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Brain Behav. Sep 2012; 2(5): 698–706.
Published online Jul 16, 2012. doi:  10.1002/brb3.77
PMCID: PMC3489820
Stratification substantially reduces behavioral variability in the hypoxic–ischemic stroke model
Julia Pollak,1 Kristian P Doyle,1,2 Lauren Mamer,1,2 Mehrdad Shamloo,3 and Marion S Buckwalter1,2
1Department of Neurology and Neurological Sciences, Stanford University School of Medicine, Stanford, California
2Department of Neurosurgery, Stanford University School of Medicine, Stanford, California
3Stanford Behavioral and Functional Neuroscience Laboratory, Stanford Institute for Neuro-Innovation and Translational Neurosciences, Stanford University School of Medicine, Stanford, California
Marion S. Buckwalter, 1201 Welch Road, MSLS Building, P209, Stanford, CA 94305-5489. Tel: +650-724-9098; Fax: +650-498-6262; E-mail: marion.buckwalter/at/stanford.edu
Funding Information These studies were supported by NINDS, KO8 NS050304 (M. S. B.), the Stanford Stroke Center (M. S. B.), and NINDS, P30 center core grant NS069375 (M. S.).
Received March 14, 2012; Revised June 6, 2012; Accepted June 14, 2012.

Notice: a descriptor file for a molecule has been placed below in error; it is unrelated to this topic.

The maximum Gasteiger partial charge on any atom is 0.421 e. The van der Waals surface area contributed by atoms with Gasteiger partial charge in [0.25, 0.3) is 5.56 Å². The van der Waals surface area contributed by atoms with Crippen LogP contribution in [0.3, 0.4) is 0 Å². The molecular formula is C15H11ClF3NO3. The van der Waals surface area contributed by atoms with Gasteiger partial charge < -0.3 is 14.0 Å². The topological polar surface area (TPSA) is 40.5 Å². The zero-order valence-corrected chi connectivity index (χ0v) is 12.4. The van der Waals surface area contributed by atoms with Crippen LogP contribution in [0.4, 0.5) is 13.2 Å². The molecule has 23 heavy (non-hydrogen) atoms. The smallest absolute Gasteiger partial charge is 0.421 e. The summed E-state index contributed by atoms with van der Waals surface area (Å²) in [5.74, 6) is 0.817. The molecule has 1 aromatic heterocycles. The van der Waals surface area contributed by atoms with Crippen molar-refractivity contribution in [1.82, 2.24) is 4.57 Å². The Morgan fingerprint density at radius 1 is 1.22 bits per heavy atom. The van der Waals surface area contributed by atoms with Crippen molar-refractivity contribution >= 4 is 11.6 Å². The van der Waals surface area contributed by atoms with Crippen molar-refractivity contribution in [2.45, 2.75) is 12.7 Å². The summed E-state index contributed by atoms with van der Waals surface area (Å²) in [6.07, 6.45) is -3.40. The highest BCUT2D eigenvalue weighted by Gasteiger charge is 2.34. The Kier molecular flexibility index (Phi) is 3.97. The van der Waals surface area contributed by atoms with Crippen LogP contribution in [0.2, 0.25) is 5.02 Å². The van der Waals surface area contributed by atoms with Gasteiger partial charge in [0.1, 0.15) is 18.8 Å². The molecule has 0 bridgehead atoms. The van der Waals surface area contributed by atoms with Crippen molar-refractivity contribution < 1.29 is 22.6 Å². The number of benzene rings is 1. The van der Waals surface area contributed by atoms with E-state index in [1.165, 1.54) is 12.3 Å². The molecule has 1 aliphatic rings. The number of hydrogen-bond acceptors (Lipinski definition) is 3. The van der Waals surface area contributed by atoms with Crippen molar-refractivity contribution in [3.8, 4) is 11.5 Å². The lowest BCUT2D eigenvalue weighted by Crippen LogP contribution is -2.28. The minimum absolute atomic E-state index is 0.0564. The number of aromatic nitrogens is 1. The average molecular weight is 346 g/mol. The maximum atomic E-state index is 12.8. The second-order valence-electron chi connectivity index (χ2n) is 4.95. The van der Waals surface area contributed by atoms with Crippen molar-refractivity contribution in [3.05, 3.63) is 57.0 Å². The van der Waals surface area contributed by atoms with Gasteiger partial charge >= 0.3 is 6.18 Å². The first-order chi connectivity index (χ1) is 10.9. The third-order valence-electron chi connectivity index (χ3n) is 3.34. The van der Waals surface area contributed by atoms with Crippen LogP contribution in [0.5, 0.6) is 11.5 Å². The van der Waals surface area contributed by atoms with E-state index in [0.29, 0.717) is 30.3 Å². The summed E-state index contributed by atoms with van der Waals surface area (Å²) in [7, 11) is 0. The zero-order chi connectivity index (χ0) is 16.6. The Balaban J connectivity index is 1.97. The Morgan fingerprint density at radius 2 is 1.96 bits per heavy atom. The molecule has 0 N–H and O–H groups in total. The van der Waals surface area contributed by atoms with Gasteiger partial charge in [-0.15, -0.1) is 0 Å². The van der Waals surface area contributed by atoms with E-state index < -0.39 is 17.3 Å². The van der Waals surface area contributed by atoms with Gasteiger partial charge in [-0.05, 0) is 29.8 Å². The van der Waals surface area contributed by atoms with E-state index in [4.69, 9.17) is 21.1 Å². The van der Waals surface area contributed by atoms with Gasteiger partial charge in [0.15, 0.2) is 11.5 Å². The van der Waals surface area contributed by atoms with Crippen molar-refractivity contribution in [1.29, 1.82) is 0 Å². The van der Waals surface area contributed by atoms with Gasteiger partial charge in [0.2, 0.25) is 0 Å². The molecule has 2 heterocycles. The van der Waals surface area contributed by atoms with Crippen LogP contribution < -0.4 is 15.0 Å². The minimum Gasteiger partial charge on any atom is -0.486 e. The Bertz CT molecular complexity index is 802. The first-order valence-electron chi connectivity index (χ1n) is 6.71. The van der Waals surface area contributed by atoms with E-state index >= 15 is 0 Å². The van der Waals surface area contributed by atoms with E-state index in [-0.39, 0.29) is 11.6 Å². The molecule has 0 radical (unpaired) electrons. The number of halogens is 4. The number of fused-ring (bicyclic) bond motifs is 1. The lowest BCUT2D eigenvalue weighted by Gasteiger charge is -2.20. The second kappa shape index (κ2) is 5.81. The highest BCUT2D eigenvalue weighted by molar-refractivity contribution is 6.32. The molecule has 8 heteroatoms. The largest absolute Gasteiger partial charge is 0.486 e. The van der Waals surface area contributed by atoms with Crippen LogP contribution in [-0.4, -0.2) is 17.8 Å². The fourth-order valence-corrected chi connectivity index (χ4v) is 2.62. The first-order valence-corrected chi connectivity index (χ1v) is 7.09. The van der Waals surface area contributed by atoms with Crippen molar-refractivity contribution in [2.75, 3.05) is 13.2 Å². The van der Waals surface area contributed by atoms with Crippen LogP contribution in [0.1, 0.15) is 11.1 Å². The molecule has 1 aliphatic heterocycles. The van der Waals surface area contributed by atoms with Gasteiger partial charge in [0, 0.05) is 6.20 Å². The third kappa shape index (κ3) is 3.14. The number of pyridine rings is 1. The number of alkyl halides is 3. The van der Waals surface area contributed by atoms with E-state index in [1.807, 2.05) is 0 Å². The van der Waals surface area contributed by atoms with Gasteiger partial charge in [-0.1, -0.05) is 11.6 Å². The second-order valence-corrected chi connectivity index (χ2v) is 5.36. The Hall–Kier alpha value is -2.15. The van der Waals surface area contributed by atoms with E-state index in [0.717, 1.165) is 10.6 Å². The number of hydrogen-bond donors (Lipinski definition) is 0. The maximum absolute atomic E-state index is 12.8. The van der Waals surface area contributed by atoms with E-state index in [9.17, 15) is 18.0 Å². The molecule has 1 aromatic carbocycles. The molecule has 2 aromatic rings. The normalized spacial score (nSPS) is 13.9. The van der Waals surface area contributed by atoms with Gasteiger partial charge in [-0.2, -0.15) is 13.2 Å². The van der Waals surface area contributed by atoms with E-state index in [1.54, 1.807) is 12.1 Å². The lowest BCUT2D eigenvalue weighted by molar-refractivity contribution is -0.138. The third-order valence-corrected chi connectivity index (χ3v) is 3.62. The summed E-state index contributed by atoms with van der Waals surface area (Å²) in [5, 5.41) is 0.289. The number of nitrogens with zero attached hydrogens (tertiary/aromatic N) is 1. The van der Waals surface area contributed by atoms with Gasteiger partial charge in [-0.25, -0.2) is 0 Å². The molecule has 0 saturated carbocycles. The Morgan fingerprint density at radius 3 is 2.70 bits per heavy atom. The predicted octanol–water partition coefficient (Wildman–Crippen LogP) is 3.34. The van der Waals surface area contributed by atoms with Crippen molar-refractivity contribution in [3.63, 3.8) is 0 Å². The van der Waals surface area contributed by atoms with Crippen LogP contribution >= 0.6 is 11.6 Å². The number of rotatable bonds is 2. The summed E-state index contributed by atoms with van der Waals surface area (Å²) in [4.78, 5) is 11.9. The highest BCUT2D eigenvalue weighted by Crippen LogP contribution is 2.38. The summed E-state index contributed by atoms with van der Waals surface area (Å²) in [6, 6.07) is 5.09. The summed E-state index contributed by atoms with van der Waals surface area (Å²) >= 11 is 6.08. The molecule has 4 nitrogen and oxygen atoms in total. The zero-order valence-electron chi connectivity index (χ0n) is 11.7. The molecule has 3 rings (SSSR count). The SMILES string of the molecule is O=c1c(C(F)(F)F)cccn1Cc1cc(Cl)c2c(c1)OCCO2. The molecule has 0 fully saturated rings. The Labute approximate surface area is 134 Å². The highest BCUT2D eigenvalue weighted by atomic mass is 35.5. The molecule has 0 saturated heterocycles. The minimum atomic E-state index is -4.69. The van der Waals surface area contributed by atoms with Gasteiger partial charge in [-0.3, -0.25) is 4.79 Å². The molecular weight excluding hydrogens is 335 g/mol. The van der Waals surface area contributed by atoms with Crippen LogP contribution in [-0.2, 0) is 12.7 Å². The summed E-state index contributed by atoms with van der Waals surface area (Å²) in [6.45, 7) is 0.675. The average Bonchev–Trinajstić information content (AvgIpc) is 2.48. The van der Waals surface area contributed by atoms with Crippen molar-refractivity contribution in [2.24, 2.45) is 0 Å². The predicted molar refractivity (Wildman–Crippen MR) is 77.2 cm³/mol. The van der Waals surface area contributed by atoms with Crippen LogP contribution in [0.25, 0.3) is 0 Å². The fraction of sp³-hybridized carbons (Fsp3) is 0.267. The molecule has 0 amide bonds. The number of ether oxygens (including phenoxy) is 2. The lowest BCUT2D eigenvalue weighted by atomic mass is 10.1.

Stroke is the most common cause of long-term disability, and there are no known drug therapies to improve recovery after stroke. To understand how successful recovery occurs, dissect candidate molecular pathways, and test new therapies, there is a need for multiple distinct mouse stroke models, in which the parameters of recovery after stroke are well defined. Hypoxic–ischemic stroke is a well-established stroke model, but behavioral recovery in this model is not well described. We therefore examined a panel of behavioral tests to see whether they could be used to quantify functional recovery after hypoxic–ischemic stroke. We found that in C57BL/6J mice this stroke model produces high mortality (approximately one-third) and variable stroke sizes, but is fast and easy to perform on a large number of mice. Horizontal ladder test performance on day 1 after stroke was highly and reproducibly correlated with stroke size (P < 0.0001, R2 = 0.7652), and allowed for functional stratification of mice into a group with >18% foot faults and 2.1-fold larger strokes. This group exhibited significant functional deficits for as long as 3 weeks on the horizontal ladder test and through the last day of testing on automated gait analysis (33 days), rotarod (30 days), and elevated body swing test (EBST) (36 days). No deficits were observed in an automated activity chamber. We conclude that stratification by horizontal ladder test performance on day 1 identifies a subset of mice in which functional recovery from hypoxic–ischemic stroke can be studied.